Over the years, Chrome has become an incredibly hungry browser, eating up as much as RAM as it can. Once one of the leanest browsers, it’s become one that gobbles up everything it can. It’s a lot like me in that regard. Anyway, it’s now become worse.
Google has confirmed that the latest version of the browser now includes browser-side site isolation fixes to mitigate the Spectre vulnerability inherent in most modern CPUs. Expect the browser to use up 10-13 per cent more RAM.
“Site Isolation is a significant change to Chrome’s behavior under the hood, but it generally shouldn’t cause visible changes,” Google’s Charlie Reis explains. “Site Isolation does cause Chrome to create more renderer processes, which comes with performance tradeoffs: There is about a 10-13 percent total memory overhead in real workloads due to the larger number of processes. Our team continues to work hard to optimize this behavior to keep Chrome both fast and secure.”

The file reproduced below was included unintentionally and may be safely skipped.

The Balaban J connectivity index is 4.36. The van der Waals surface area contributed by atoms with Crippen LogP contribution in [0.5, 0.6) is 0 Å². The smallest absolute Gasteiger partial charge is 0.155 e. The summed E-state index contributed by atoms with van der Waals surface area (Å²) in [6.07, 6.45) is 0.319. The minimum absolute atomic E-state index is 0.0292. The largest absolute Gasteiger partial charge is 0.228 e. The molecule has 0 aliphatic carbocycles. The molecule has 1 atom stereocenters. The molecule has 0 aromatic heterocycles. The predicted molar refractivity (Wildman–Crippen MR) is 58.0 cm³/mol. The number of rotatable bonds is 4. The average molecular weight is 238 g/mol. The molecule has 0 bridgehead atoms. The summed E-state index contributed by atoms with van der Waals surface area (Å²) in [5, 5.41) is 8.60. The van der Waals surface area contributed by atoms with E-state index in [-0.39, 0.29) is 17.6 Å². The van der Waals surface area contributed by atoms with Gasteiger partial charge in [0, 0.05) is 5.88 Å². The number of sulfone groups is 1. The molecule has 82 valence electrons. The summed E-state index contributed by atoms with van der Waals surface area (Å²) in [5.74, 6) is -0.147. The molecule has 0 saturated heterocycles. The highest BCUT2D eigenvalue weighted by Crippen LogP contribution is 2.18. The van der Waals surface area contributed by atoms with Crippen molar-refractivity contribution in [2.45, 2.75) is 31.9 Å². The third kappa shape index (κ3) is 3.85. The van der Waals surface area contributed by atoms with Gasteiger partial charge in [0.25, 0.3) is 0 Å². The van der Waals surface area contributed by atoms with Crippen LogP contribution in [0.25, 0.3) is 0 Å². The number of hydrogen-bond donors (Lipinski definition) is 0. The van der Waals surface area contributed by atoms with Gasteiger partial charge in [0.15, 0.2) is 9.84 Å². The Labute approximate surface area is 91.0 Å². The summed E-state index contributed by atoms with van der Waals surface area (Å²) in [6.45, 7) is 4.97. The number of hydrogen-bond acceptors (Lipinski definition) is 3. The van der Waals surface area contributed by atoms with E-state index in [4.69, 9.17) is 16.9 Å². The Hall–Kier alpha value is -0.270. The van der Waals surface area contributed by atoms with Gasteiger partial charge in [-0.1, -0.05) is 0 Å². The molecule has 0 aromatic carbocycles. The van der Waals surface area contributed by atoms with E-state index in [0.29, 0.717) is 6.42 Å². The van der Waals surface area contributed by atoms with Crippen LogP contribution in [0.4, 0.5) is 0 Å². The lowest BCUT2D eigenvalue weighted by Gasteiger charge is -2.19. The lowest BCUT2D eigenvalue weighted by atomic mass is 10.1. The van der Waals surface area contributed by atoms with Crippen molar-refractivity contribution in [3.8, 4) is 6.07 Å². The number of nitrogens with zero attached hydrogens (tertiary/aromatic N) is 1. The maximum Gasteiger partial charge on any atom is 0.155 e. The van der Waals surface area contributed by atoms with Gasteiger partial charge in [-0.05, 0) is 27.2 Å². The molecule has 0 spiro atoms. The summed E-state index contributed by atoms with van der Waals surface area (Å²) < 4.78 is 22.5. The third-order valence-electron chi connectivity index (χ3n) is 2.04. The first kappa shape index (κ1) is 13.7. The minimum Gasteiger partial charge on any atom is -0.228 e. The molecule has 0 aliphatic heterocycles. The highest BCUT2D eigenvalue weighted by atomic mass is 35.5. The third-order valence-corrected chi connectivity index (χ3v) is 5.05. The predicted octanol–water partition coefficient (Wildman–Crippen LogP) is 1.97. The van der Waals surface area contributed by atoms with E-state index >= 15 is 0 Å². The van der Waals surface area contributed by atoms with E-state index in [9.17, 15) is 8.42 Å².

It makes some big changes under the hood that’ll protect users from Spectre and Meltdown (and very probably other attacks). It’s on by default in Chrome 67, so users on PC and Mac are going to have to deal with a little extra RAM consumption for now.
“Site Isolation is a large change to Chrome’s architecture,” Reis says. “In Chrome 67 … even if a Spectre attack were to occur in a malicious web page, data from other websites would generally not be loaded into the same process, and so there would be much less data available to the attacker. This significantly reduces the threat posed by Spectre.”
It won’t be forever though. Intel has promised that future processors won’t have the vulnerability, while software providers like Google and Microsoft continue to distribute more efficient patches for the attacks.
Last Updated: July 13, 2018